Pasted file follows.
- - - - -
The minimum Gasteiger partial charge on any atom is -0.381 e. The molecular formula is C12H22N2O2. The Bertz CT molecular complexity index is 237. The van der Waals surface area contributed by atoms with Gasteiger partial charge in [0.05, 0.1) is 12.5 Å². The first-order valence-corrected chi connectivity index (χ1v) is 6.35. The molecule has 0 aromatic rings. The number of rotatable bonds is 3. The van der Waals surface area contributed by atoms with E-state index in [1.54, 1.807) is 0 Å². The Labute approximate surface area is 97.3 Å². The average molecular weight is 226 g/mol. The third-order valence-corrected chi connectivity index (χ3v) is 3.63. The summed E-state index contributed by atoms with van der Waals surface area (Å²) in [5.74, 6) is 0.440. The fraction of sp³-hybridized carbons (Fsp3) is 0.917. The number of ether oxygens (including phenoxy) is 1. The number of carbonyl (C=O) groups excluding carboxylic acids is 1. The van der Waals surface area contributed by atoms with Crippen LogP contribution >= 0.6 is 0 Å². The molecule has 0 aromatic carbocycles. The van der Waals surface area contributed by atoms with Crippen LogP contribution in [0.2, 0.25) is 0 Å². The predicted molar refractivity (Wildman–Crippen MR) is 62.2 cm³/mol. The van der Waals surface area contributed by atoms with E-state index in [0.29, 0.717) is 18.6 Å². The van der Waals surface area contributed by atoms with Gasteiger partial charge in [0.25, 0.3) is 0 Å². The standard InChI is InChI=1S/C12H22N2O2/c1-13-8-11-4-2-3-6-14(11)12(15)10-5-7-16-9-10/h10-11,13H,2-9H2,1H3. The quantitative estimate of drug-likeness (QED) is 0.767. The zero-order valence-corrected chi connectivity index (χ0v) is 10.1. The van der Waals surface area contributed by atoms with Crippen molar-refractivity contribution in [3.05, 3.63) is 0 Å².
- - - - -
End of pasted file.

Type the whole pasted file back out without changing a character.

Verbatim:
The minimum Gasteiger partial charge on any atom is -0.381 e. The molecular formula is C12H22N2O2. The Bertz CT molecular complexity index is 237. The van der Waals surface area contributed by atoms with Gasteiger partial charge in [0.05, 0.1) is 12.5 Å². The first-order valence-corrected chi connectivity index (χ1v) is 6.35. The molecule has 0 aromatic rings. The number of rotatable bonds is 3. The van der Waals surface area contributed by atoms with E-state index in [1.54, 1.807) is 0 Å². The Labute approximate surface area is 97.3 Å². The average molecular weight is 226 g/mol. The third-order valence-corrected chi connectivity index (χ3v) is 3.63. The summed E-state index contributed by atoms with van der Waals surface area (Å²) in [5.74, 6) is 0.440. The fraction of sp³-hybridized carbons (Fsp3) is 0.917. The number of ether oxygens (including phenoxy) is 1. The number of carbonyl (C=O) groups excluding carboxylic acids is 1. The van der Waals surface area contributed by atoms with Crippen LogP contribution >= 0.6 is 0 Å². The molecule has 0 aromatic carbocycles. The van der Waals surface area contributed by atoms with Crippen LogP contribution in [0.2, 0.25) is 0 Å². The predicted molar refractivity (Wildman–Crippen MR) is 62.2 cm³/mol. The van der Waals surface area contributed by atoms with E-state index in [0.29, 0.717) is 18.6 Å². The van der Waals surface area contributed by atoms with Gasteiger partial charge in [0.25, 0.3) is 0 Å². The standard InChI is InChI=1S/C12H22N2O2/c1-13-8-11-4-2-3-6-14(11)12(15)10-5-7-16-9-10/h10-11,13H,2-9H2,1H3. The quantitative estimate of drug-likeness (QED) is 0.767. The zero-order valence-corrected chi connectivity index (χ0v) is 10.1. The van der Waals surface area contributed by atoms with Crippen molar-refractivity contribution in [3.05, 3.63) is 0 Å².